The overall message of this book is so positive. To see that when she finally freed herself from her box, when she finally stripped away the labels, she was free. She was free to expand her horizons and explore new opportunities, and all these things lead her to bigger and better things. I love this idea!

I enjoyed being part of Ramona's journey to self discovery, and was extra pleased that as she began to understand herself, it helped her better understand others.

**I would like to thank the publisher for the advanced copy of this book. Quotes are from an ARC and may change upon publication.

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  1. I'm so glad you enjoyed this one, Sam! It sounds really positive.
    Megan @ http://wanderingsofabookbird.blogspot.co.uk/

    1. I really enjoy Murphy's book, and I am sad about the backlash this book is getting. I hope people will read it and make their own decisions, because the books does not purport what it is being accused of.

  2. This does sound like a good read. It can be easy to stay in the box others put us in. Ramona sounds like a great character. Great review!

    1. She really was. Murphy really hit on a lot of stuff with this book, and I thought the inclusion of Katrina as a sort of demarcation for Ramona's life, as her before/after point, was great.

  3. I only first heard about this one a few days ago so I was happy to see your review. Ramona sounds like such an interesting character, one who maybe only sees her limitations instead of possibilities. It also sounds like there's a great cast of secondary characters (which I love in a book). I wasn't aware of any backlash but there always seems to be groups of people ready and willing to jump all over any perceived issues. *sigh* Great review, Sam!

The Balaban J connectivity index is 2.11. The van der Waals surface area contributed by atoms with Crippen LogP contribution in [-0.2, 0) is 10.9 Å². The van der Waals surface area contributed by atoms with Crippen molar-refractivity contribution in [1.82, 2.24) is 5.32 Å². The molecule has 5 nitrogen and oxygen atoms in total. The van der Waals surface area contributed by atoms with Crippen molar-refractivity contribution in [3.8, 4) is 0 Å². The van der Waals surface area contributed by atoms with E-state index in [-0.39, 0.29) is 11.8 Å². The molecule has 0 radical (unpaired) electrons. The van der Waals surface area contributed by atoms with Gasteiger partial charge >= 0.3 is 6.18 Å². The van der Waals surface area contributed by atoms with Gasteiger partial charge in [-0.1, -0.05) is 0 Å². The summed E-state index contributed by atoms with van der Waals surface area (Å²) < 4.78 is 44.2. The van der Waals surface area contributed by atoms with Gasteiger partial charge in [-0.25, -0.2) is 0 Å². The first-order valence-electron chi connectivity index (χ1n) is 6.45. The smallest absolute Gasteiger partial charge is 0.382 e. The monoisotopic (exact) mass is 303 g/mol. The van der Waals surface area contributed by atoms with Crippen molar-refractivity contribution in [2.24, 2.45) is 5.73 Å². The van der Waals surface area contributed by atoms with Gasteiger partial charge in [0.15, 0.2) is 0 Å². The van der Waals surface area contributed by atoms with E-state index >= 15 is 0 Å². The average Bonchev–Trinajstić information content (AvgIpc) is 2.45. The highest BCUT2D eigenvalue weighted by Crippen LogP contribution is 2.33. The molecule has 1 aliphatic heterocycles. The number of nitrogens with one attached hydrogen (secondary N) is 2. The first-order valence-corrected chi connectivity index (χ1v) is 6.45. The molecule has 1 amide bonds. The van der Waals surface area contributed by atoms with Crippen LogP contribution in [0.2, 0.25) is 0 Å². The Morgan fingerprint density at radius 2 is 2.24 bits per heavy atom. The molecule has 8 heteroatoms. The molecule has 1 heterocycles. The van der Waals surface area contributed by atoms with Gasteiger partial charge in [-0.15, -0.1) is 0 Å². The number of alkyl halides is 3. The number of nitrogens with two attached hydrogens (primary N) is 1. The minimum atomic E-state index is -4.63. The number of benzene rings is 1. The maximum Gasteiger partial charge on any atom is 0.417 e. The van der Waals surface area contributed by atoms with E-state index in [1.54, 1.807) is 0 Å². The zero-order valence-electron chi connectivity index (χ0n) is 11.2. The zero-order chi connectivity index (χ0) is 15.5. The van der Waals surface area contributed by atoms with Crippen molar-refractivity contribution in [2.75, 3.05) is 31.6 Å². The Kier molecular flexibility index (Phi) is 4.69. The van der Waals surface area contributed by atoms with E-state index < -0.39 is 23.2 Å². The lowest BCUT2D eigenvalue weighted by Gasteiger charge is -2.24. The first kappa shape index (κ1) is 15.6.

1. Well, that was my take away, and I love the idea that we can take ourselves out of the box we were put in and evolve. I found this book quite positive.

  4. I've read a lot of books about people who thought they were straight realizing that might not be the case, but none where it's the other way around! Stories about identity are some of my favourites, and it sounds like Murphy has once again pulled off a subtle, complex one.

    1. It's not that she thinks she is straight at the end. In fact, she even meets up with her ex-girlfriend to confirm the attraction is still there. It's just that she has maybe become more fluid in her sexuality, and that fits with the overarching ideas, that I think Murphy is trying to present. That our lives are not set in stone. We can change.

  5. I'm so happy to see such a positive review for this book. It's on my TBR and I most definitely want to buy as it sounds fantastic. I think you saying Ramona has put herself in a box she doesn't know how to get out of is so accurate. It's very easy to have a label for yourself and then get stuck because of it so I'm very interested to see how identity is explored in this book. Great review.

    1. I like Murphy's books, and I thought she did a great job exploring all these identity issues, though I know her main motive was sexual identity. This book had enjoyable characters and a great story. I am sad to see an #OwnVoices book receive such harsh criticism.